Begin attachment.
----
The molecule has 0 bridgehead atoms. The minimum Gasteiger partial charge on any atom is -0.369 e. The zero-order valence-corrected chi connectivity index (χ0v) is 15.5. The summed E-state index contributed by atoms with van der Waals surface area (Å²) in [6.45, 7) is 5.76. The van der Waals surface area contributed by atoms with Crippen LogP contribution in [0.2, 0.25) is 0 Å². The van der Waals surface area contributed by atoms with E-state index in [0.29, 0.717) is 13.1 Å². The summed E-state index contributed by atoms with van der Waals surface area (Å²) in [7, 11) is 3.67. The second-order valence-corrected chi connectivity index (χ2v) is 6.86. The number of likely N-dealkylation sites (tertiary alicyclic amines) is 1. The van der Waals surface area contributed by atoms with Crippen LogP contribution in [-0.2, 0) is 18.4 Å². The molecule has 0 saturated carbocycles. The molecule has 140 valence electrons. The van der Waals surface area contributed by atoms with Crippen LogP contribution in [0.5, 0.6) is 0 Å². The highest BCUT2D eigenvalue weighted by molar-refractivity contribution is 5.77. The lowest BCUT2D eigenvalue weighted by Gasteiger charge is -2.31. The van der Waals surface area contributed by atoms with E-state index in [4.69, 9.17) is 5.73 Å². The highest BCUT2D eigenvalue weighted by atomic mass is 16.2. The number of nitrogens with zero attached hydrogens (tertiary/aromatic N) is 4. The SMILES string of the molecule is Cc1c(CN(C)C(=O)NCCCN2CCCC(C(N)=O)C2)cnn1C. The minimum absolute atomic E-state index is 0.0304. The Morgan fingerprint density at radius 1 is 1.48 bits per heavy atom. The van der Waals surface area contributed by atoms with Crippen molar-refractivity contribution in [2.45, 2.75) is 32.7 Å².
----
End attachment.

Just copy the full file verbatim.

The molecule has 0 bridgehead atoms. The minimum Gasteiger partial charge on any atom is -0.369 e. The zero-order valence-corrected chi connectivity index (χ0v) is 15.5. The summed E-state index contributed by atoms with van der Waals surface area (Å²) in [6.45, 7) is 5.76. The van der Waals surface area contributed by atoms with Crippen LogP contribution in [0.2, 0.25) is 0 Å². The van der Waals surface area contributed by atoms with E-state index in [0.29, 0.717) is 13.1 Å². The summed E-state index contributed by atoms with van der Waals surface area (Å²) in [7, 11) is 3.67. The second-order valence-corrected chi connectivity index (χ2v) is 6.86. The number of likely N-dealkylation sites (tertiary alicyclic amines) is 1. The van der Waals surface area contributed by atoms with Crippen LogP contribution in [-0.2, 0) is 18.4 Å². The molecule has 0 saturated carbocycles. The molecule has 140 valence electrons. The van der Waals surface area contributed by atoms with Crippen LogP contribution in [0.5, 0.6) is 0 Å². The highest BCUT2D eigenvalue weighted by molar-refractivity contribution is 5.77. The lowest BCUT2D eigenvalue weighted by Gasteiger charge is -2.31. The van der Waals surface area contributed by atoms with E-state index in [4.69, 9.17) is 5.73 Å². The highest BCUT2D eigenvalue weighted by atomic mass is 16.2. The number of nitrogens with zero attached hydrogens (tertiary/aromatic N) is 4. The SMILES string of the molecule is Cc1c(CN(C)C(=O)NCCCN2CCCC(C(N)=O)C2)cnn1C. The minimum absolute atomic E-state index is 0.0304. The Morgan fingerprint density at radius 1 is 1.48 bits per heavy atom. The van der Waals surface area contributed by atoms with Crippen molar-refractivity contribution in [2.45, 2.75) is 32.7 Å².